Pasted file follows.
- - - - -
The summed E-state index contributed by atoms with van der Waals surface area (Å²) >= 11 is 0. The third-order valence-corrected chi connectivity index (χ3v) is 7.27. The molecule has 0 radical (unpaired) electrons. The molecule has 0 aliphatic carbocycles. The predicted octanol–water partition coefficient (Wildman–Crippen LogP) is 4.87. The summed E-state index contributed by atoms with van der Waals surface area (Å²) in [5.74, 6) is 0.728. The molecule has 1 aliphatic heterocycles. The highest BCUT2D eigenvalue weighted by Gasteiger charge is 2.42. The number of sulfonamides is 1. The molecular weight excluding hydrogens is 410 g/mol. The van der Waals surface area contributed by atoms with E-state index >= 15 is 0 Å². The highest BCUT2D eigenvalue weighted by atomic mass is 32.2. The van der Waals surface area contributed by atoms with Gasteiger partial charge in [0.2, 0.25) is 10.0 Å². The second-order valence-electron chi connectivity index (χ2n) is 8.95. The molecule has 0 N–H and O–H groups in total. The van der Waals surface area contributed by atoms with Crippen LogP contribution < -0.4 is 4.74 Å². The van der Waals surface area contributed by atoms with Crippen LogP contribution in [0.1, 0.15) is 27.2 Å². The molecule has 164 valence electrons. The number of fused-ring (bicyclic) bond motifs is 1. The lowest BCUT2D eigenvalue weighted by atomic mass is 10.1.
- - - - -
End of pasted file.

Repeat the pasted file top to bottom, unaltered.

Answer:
The summed E-state index contributed by atoms with van der Waals surface area (Å²) >= 11 is 0. The third-order valence-corrected chi connectivity index (χ3v) is 7.27. The molecule has 0 radical (unpaired) electrons. The molecule has 0 aliphatic carbocycles. The predicted octanol–water partition coefficient (Wildman–Crippen LogP) is 4.87. The summed E-state index contributed by atoms with van der Waals surface area (Å²) in [5.74, 6) is 0.728. The molecule has 1 aliphatic heterocycles. The highest BCUT2D eigenvalue weighted by Gasteiger charge is 2.42. The number of sulfonamides is 1. The molecular weight excluding hydrogens is 410 g/mol. The van der Waals surface area contributed by atoms with E-state index >= 15 is 0 Å². The highest BCUT2D eigenvalue weighted by atomic mass is 32.2. The van der Waals surface area contributed by atoms with Gasteiger partial charge in [0.2, 0.25) is 10.0 Å². The second-order valence-electron chi connectivity index (χ2n) is 8.95. The molecule has 0 N–H and O–H groups in total. The van der Waals surface area contributed by atoms with Crippen LogP contribution < -0.4 is 4.74 Å². The van der Waals surface area contributed by atoms with Crippen LogP contribution in [0.1, 0.15) is 27.2 Å². The molecule has 164 valence electrons. The number of fused-ring (bicyclic) bond motifs is 1. The lowest BCUT2D eigenvalue weighted by atomic mass is 10.1.